|TITLE||Regulating Blockchain and DLTs: An Introduction to the Law and Policy Aspects|
|LEVEL||05 - Postgraduate Modular Diploma or Degree Course|
|DEPARTMENT||Centre for Distributed Ledger Technologies|
|DESCRIPTION||The rise of the Internet and the digital economy that it enabled had a profound impact on our understanding of law and the limits of regulation. The study-unit will introduce students to regulatory theory, and to the interactions between law, innovation and society. It will elicit an understanding of the relationship between law and policy, proceeding to discuss the issues surrounding regulation of blockchain, other DLTs and cryptocurrencies. The course will also provide a brief but comprehensive introduction to the Maltese legislative framework, and its policy underpinnings.
The study-unit will introduce students to the fundamental legal principles of legal fields such as constitutional law, criminal law, contract law, tax law, intellectual property law and data protection law, enabling them to better appreciate the challenges and the need to find sustainable regulatory solutions for our digital future.
The study-unit will introduce students to the dialectic between global problems and discourses and local, specific and particularistic solutions. It will also seek to highlight the benefits of sustained and systematic cross-disciplinary research, and collaboration between computer science and law. While law is often (mis)perceived as the incessant raiser of objections, concerns and warnings that get in the way of exciting and beneficial new technologies, the law may indeed be a beneficial and creative force that increases value and opportunities for companies, individuals and wider societies.
This study-unit will permit students to identify and understand the relationships between those different areas of law, such as constitutional law, including human rights law, criminal law, civil law and ICT law which are especially pertinent to the study of blockchain/DLT regulation.
The aim of the study-unit is to provide the requisite background, as well as a basic understanding of the law and policy issues relating to blockchain, other DLTs, cryptocurrencies and associated regulatory frameworks - in particular the Maltese one. The study-unit also aims to provide students with an understanding of and ability to participate in the debate as to whether existing legal norms and regulatory frameworks will be disrupted or undermined by recent technological developments relating in particular to blockchain and DLTs.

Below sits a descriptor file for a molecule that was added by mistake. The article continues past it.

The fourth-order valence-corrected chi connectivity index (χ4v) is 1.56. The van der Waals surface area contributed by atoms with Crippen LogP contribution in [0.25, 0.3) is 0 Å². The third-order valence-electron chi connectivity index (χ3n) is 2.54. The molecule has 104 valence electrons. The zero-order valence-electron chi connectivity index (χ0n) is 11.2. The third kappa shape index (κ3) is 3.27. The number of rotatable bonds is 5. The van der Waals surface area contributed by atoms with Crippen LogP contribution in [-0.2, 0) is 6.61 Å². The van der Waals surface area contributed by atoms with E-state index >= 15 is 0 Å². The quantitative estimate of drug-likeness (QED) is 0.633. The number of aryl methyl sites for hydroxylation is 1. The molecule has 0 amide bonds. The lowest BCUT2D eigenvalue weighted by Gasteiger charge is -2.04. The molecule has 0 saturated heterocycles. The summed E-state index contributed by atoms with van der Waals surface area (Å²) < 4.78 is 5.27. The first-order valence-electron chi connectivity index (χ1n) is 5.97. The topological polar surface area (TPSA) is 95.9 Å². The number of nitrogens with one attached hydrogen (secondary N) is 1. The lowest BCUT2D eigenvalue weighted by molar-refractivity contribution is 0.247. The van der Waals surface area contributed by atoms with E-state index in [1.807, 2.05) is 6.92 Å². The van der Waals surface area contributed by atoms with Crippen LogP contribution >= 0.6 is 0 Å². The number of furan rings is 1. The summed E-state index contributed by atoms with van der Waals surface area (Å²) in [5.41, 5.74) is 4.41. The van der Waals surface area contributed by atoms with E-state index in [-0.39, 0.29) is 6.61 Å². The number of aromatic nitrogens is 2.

It aims to foster an instructive debate regarding issues and developments such as:
- what is blockchain/DLT? what might it become?;
- regulatory strategies that aim to regulate these emergent blockchain/DLT-based systems without excessively limiting the opportunities for innovation;
- the financial application of DLT, including the economics of money, cryptocurrencies and related financial products such as Initial Coin Offerings (ICOs);
- blockchain applications in contexts ranging from registration of assets (including land) to self-executing ('smart') contracts;
- how data protection concepts and rules will apply to blockchain/DLTs;
- smart versus traditional contracts: the relationship between smart contracts and traditional law;
- Cryptocurrency versus anti-money laundering regulations.
The over-arching aim of this study-unit is to prepare graduates for careers that require a capacity to work with innovation, technology and new law as a result of unprecedented change and disruptive technologies such as blockchain, DLTs, smart contracts, cryptocurrencies (e.g. bitcoin), and the fourth industrial revolution.
1. Knowledge & Understanding:
By the end of the study-unit the student will be able to:
- Distinguish between different branches of law;
- Identify different flows of information within society;
- Describe basic legal implications of information flows, especially in relationship to fundamental human rights law, data protection law and criminal law;
- Describe what is blockchain and what are distributed ledger technologies (DLTs), their (potential) uses and their perceived benefits and challenges, in particular from a legal perspective;
- Explain the concept of 'regulatory strategy', including the meaning of the rule of code versus the rule of law;